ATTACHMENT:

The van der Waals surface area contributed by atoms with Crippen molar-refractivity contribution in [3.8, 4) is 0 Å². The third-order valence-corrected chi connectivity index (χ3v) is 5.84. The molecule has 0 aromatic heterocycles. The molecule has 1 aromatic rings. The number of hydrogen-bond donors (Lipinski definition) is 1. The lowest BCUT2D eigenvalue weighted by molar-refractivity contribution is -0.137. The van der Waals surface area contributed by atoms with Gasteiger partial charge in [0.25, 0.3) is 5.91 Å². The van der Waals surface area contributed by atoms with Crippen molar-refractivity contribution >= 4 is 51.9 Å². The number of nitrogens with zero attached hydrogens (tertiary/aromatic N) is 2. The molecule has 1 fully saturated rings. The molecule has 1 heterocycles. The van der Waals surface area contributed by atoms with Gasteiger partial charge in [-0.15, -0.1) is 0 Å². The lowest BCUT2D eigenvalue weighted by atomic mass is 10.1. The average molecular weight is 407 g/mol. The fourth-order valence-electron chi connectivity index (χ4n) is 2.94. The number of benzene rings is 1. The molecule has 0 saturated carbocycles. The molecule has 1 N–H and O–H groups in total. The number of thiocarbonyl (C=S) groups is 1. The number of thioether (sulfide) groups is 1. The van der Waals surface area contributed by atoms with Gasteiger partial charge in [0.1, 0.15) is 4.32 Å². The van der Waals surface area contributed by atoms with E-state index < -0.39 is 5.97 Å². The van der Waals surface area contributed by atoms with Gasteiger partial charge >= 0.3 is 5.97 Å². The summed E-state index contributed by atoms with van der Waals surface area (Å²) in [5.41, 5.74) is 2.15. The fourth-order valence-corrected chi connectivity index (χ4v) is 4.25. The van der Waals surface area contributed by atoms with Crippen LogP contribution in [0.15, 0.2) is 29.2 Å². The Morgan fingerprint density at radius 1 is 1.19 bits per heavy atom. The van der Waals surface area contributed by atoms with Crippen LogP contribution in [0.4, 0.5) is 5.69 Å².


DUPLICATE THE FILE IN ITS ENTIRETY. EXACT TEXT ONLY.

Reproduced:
The van der Waals surface area contributed by atoms with Crippen molar-refractivity contribution in [3.8, 4) is 0 Å². The third-order valence-corrected chi connectivity index (χ3v) is 5.84. The molecule has 0 aromatic heterocycles. The molecule has 1 aromatic rings. The number of hydrogen-bond donors (Lipinski definition) is 1. The lowest BCUT2D eigenvalue weighted by molar-refractivity contribution is -0.137. The van der Waals surface area contributed by atoms with Gasteiger partial charge in [0.25, 0.3) is 5.91 Å². The van der Waals surface area contributed by atoms with Crippen molar-refractivity contribution >= 4 is 51.9 Å². The number of nitrogens with zero attached hydrogens (tertiary/aromatic N) is 2. The molecule has 1 fully saturated rings. The molecule has 1 heterocycles. The van der Waals surface area contributed by atoms with Gasteiger partial charge in [-0.15, -0.1) is 0 Å². The lowest BCUT2D eigenvalue weighted by atomic mass is 10.1. The average molecular weight is 407 g/mol. The fourth-order valence-electron chi connectivity index (χ4n) is 2.94. The number of benzene rings is 1. The molecule has 0 saturated carbocycles. The molecule has 1 N–H and O–H groups in total. The number of thiocarbonyl (C=S) groups is 1. The number of thioether (sulfide) groups is 1. The van der Waals surface area contributed by atoms with Gasteiger partial charge in [0.1, 0.15) is 4.32 Å². The van der Waals surface area contributed by atoms with E-state index < -0.39 is 5.97 Å². The van der Waals surface area contributed by atoms with Gasteiger partial charge >= 0.3 is 5.97 Å². The summed E-state index contributed by atoms with van der Waals surface area (Å²) in [5.41, 5.74) is 2.15. The fourth-order valence-corrected chi connectivity index (χ4v) is 4.25. The van der Waals surface area contributed by atoms with Crippen LogP contribution in [0.15, 0.2) is 29.2 Å². The Morgan fingerprint density at radius 1 is 1.19 bits per heavy atom. The van der Waals surface area contributed by atoms with Crippen LogP contribution in [0.4, 0.5) is 5.69 Å².